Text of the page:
2005 Dietary Guidelines
Q: I saw on the news not long ago that the new 2005 Dietary Guidelines were released by the government. What exactly are they?
A: Every five years, the Department of Health and Human Services and the Department of Agriculture update and publish Dietary Guidelines for Americans that provide government guidance on how to eat a healthy diet.
The first guidelines were published in 1980, and while the basic idea of how to eat a healthy diet has stayed pretty much the same, the guidelines have gotten much more specific over time.
With this latest update, there were 41 specific guidelines, including the recommendation to eat 4-1/2 cups of fruits and vegetables a day, at least 3 1-oz. servings of whole grains, 3 servings of low-fat dairy products, to cut back on sugary foods and drinks, limit sodium intake to no more than 2,300 milligrams a day and to keep intake of trans fatty acids to a bare minimum.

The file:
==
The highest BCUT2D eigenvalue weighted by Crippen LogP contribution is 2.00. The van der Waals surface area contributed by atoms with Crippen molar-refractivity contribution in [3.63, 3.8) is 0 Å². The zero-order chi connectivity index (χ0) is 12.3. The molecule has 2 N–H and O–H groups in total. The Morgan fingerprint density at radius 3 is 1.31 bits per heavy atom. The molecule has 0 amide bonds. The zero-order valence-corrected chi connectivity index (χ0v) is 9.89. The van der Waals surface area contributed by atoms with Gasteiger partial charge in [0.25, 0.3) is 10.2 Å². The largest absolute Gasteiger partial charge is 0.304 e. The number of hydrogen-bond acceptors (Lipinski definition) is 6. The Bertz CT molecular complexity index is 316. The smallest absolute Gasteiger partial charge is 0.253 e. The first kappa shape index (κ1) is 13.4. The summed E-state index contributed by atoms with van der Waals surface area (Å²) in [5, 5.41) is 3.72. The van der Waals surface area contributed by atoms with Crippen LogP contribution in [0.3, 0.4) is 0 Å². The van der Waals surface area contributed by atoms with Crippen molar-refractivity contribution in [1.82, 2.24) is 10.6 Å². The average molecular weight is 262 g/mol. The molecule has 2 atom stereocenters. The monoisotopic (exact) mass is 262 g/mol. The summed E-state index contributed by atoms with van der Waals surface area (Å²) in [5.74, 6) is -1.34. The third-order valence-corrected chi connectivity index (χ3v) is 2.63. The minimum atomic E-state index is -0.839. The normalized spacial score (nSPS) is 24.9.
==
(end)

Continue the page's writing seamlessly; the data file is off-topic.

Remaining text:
Trans fatty acids are found mainly in processed foods that contain hydrogenated oils.
The DASH (Dietary Approaches to Stop Hypertension) eating plan, though originally designed as a diet for high blood pressure, is offered up as an ideal way to follow the Dietary Guidelines, because it incorporates all the suggestions for eating healthfully, including the recommendation to eat 4 to 5 servings of nuts, such as pecans, each week, because they’re rich sources of magnesium potassium, protein and fiber.